East gate Q&A
Editor's Note: The east gate will begin closing from 1 to 5 a.m. in mid- to late-November, as Fermilab Today reported in September. That article prompted questions from readers, which were answered in a followup Q&A. Fermilab Today staff consulted FESS management and the project's manager for answers to additional frequently asked questions. Those questions and answers are below.
Q: When will the new gate go into operation?
A: Sometime in mid- to late November.
Q: During what hours will it be closed?
A: From 1- 5 a.m.
Q: Why are we making the change?
A: When the Department of Energy took over Fermilab's Safeguards and Security contract, the funds for the contract were moved out of the laboratory's high energy physics budget and into a separate safeguards and Security budget. Congress has provided a limited amount of funding for Safeguard and Security activities. With inflation the costs have risen, but the budget has not.
To meet Department of Energy targets for small business contracts, in 2007 DOE took over the contract for laboratory security from Fermilab, deducting that cost from Fermilab's budget. Now DOE must make cuts in guards' hours to stay within the fixed Safeguards and Security operating budget. Besides closing the east gate between 1 - 5 a.m., DOE will also reduce the hours of guard staffing at the Wilson Hall front desk.
Q: How much will the gate and associated construction cost?
A: The gate is budgeted at $472,000 from Safety and Security capital funding.
Q: What is the total cost per hour of a guard?
A: About $27.
Q: How does this make economic sense?
A: The cost of the gate is paid from a different source from the guards' wages. The cost of the gate is paid from DOE's Safeguards and Security capital budget, not from its operating budget.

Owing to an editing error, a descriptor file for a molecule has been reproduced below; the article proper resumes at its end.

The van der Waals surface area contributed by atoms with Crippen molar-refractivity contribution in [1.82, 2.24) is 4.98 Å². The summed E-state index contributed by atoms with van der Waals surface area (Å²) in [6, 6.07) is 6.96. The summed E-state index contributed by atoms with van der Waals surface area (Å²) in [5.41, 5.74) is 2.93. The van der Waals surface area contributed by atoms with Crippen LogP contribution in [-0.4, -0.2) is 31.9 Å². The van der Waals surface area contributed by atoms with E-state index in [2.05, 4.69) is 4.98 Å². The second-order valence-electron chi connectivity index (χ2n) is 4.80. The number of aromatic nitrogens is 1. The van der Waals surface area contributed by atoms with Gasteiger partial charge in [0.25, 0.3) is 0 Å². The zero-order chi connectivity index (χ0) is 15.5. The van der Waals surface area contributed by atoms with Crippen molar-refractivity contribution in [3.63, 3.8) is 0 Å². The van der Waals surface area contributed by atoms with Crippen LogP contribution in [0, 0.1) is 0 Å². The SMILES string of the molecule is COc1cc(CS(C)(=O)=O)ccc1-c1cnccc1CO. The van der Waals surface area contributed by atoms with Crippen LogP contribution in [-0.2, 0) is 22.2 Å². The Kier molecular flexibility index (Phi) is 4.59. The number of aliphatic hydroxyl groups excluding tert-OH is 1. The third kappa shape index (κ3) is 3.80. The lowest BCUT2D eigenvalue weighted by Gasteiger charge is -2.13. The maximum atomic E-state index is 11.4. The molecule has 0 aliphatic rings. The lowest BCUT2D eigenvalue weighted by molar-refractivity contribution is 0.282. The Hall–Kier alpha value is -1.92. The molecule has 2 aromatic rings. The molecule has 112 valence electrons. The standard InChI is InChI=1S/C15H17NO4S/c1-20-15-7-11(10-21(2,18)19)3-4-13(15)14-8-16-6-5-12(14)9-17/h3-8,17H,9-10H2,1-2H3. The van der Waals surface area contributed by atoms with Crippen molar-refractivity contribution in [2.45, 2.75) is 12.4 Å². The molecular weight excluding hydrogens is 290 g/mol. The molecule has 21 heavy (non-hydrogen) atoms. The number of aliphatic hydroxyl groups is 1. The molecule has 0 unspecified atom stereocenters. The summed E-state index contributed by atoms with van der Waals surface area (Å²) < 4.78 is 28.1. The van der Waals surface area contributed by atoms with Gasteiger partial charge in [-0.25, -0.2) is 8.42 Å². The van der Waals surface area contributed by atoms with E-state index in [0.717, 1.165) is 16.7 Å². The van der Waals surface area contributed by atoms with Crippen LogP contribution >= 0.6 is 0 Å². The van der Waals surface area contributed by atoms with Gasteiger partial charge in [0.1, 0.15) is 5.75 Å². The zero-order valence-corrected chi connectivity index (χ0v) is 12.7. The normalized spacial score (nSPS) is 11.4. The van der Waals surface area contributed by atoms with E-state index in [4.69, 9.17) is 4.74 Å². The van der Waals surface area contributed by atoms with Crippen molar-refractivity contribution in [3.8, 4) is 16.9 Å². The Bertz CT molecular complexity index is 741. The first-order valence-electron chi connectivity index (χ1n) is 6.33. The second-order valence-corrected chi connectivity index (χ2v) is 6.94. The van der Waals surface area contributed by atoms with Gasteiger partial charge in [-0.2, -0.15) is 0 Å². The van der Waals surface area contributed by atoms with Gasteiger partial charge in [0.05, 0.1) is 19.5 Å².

Q: Will essential personnel (experts called in for accelerator repairs, for example) on laboratory business be able to enter the East gate during the hours it is closed?
A: That is the laboratory's goal. Part of the contract for the new gate includes technology to operate it remotely, either from the Communications Center or by a hand-held device. If these systems and the gate can be shown to work reliably, essential personnel on laboratory business will be able to employ these devices to enter the gate during the hours it is closed.
Q: What about emergency vehicles?
A: Emergency vehicles have electronic devices (like the ones that turn traffic lights green) that can open the gate. If the gate system fails, emergency personnel may use more drastic means of opening the gate.
Q: If the gates can be opened reliably electronically, why not eliminate guards and use
only automatic gates at all hours?
A: The Fermilab site is open to the public. With automatic gates, neighbors and visitors would not be able to enter. Besides checking ID's, guards at the gates greet visitors, provide information and answer questions.